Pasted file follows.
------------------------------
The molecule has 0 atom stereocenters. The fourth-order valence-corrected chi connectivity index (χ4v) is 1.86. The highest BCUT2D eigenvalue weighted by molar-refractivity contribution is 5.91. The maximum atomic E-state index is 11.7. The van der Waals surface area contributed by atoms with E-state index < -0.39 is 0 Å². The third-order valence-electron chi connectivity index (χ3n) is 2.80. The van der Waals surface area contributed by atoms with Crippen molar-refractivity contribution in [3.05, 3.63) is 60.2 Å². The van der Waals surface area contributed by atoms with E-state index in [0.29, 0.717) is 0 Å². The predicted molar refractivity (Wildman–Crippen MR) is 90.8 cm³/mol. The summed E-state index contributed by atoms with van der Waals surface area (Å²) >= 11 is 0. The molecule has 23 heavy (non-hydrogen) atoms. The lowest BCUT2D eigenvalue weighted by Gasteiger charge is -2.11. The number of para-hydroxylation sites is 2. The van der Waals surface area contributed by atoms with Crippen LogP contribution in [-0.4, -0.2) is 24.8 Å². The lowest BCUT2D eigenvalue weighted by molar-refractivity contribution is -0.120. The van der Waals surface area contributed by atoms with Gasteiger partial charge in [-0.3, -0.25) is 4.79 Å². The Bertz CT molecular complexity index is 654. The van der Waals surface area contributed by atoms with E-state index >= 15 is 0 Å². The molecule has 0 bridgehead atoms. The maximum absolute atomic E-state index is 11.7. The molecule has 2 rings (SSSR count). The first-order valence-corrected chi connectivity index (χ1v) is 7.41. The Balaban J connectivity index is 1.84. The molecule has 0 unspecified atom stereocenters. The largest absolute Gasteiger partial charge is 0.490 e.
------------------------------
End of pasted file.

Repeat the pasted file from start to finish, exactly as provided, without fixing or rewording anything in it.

The molecule has 0 atom stereocenters. The fourth-order valence-corrected chi connectivity index (χ4v) is 1.86. The highest BCUT2D eigenvalue weighted by molar-refractivity contribution is 5.91. The maximum atomic E-state index is 11.7. The van der Waals surface area contributed by atoms with E-state index < -0.39 is 0 Å². The third-order valence-electron chi connectivity index (χ3n) is 2.80. The van der Waals surface area contributed by atoms with Crippen molar-refractivity contribution in [3.05, 3.63) is 60.2 Å². The van der Waals surface area contributed by atoms with E-state index in [0.29, 0.717) is 0 Å². The predicted molar refractivity (Wildman–Crippen MR) is 90.8 cm³/mol. The summed E-state index contributed by atoms with van der Waals surface area (Å²) >= 11 is 0. The molecule has 23 heavy (non-hydrogen) atoms. The lowest BCUT2D eigenvalue weighted by Gasteiger charge is -2.11. The number of para-hydroxylation sites is 2. The van der Waals surface area contributed by atoms with Crippen LogP contribution in [-0.4, -0.2) is 24.8 Å². The lowest BCUT2D eigenvalue weighted by molar-refractivity contribution is -0.120. The van der Waals surface area contributed by atoms with Gasteiger partial charge in [-0.3, -0.25) is 4.79 Å². The Bertz CT molecular complexity index is 654. The van der Waals surface area contributed by atoms with E-state index >= 15 is 0 Å². The molecule has 0 bridgehead atoms. The maximum absolute atomic E-state index is 11.7. The molecule has 2 rings (SSSR count). The first-order valence-corrected chi connectivity index (χ1v) is 7.41. The Balaban J connectivity index is 1.84. The molecule has 0 unspecified atom stereocenters. The largest absolute Gasteiger partial charge is 0.490 e.